Corey Pavin would be glued to a clash between Tiger Woods and Rory McIlroy at the Ryder Cup this week – but he has no wish to pre-arrange it with Colin Montgomerie.
The nearest thing the contest may have to a grudge match – apart from Woods v Phil Mickelson at table tennis in the American team room – would be a meeting of the world number one and the 21-year-old Irishman.
They have never played together, but after hearing that McIlroy wanted it to happen at Celtic Manor Woods replied with a smile: “Me too”.
American captain Pavin and European counterpart Montgomerie hand in their line-ups separately, but Pavin was asked today whether they should get together on this one.
“I don’t think there’s any possibility of that,” he said. “I don’t think it’s in the spirit of what the Ryder Cup is all about and the way the pairings are supposed to happen.
“It would be by chance, or if either of us guessed right on what we wanted to accomplish.”
There are clear indications that Montgomerie will lead off with McIlroy and Graeme McDowell in Friday’s opening fourballs.
So if Pavin sends Woods out first – as Curtis Strange did at The Belfry in 2002, Hal Sutton at Oaklands Hills in 2004 and Tom Lehman on his last appearance four years ago in Ireland – it would almost certainly be because he and the player himself want a clash with McIlroy.
Pressed on possibly ’fixing’ it Pavin added: “I don’t know if it’s really against the rules, but I think it’s just against kind of what golf stands for.
“I just don’t think it would be the right thing to do.”
And on whether he and Montgomerie had a responsibility to provide the paying public with what they most want to see he stated: “I think there are 12 players on each team that are pretty darned good.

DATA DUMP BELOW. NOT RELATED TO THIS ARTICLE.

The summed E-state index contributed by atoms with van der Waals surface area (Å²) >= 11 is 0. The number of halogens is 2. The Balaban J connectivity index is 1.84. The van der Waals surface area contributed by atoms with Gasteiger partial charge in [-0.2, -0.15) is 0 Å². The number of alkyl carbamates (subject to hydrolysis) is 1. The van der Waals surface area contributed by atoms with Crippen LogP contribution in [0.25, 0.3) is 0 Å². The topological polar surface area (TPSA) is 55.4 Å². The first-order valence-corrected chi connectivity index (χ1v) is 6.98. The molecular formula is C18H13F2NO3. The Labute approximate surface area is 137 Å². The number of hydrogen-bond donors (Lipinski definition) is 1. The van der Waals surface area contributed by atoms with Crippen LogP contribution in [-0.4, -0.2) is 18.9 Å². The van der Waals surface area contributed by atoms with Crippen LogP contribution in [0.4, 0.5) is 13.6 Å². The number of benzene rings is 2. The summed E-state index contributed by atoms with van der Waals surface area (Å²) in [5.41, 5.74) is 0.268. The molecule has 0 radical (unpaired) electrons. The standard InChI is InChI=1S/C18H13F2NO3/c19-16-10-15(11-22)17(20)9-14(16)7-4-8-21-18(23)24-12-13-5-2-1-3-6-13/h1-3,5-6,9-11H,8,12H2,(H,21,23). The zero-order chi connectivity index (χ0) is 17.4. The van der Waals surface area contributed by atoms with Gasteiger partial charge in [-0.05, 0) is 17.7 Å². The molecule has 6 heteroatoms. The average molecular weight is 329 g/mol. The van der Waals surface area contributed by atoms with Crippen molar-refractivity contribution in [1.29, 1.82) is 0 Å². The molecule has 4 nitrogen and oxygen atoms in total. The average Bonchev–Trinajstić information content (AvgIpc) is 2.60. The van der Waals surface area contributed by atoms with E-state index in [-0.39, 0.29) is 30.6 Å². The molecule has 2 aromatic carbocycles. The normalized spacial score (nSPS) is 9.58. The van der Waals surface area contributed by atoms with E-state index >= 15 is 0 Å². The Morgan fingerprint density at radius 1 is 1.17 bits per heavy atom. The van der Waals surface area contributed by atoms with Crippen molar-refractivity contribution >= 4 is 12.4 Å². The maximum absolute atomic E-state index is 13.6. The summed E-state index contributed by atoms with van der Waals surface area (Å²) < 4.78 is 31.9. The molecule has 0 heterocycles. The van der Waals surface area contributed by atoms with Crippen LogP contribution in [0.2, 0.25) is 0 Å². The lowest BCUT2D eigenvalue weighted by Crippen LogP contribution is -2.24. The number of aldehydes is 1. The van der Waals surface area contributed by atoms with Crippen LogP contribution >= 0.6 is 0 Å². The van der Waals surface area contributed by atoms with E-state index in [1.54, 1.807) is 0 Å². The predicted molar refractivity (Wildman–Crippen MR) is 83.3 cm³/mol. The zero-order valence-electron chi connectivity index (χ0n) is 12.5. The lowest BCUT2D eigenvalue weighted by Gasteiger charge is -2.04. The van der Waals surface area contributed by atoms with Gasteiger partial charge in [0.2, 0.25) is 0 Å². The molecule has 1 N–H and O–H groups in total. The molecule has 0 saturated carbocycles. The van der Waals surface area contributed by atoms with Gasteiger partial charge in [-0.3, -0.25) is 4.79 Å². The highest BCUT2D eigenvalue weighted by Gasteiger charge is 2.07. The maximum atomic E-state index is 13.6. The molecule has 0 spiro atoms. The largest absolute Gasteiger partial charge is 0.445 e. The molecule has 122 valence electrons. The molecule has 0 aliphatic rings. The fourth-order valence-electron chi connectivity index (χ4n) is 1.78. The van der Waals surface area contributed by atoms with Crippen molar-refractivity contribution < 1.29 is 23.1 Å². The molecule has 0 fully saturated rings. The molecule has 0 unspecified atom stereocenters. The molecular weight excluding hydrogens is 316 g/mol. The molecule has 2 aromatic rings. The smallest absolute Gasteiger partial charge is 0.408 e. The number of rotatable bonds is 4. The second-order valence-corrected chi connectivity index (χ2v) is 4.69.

“Whatever match comes out there is going to be well worth the price of admission.
“We’ll just have to see where the cards fall, but I think it would be fun for me to watch. I’d enjoy it.
“When I’ve spoken to Tiger we haven’t talked about order or anything like that.
“All he wants is the same thing – to win. That’s what we are all here for and that’s all really he’s expressed to me in that regard.”
Pavin was reminded that McIlroy had also commented when Woods was really struggling with his game six weeks ago that everyone in the European team would fancy their chances against him.
“I think other people have said things like that to Tiger in the past and have maybe regretted it.
“I think anything that gets players fired up is always a positive thing for that player who is getting fired up.
“I know that Tiger is aware of the comment. If they do play against each other I think it would be quite entertaining.
“I don’t know if they will.”
The most famous incident of Woods being provoked came at the 2006 World Match Play in California.
Canadian Stephen Ames, his first-round opponent, told a reporter that he thought he had a chance, “especially where he’s hitting the ball”.
Next day Woods won the first nine holes, seven of them with birdies, and won the match on the 10th.
Asked how he had reacted to what Ames said and whether it had lit a fire in him Woods smiled and said: “9 and 8!”
In the 2000 Presidents Cup the caddie of Vijay Singh wore a cap that had written on it “Tiger Who?”
The pair met in the singles and after recording victory on the 17th and being asked about the cap Woods said only “2 and 1”.
Now McIlroy could be the one in the firing line. But following the sex scandal that resulted in Swedish wife Elin divorcing him Woods has yet to record a top-three finish in a tournament and at the
Bridgestone Invitational last month he was 78th out of 80 and 18 over par.
He has played better than that since, but does he have the game to take it out on McIlroy?
If, that is, he gets the chance.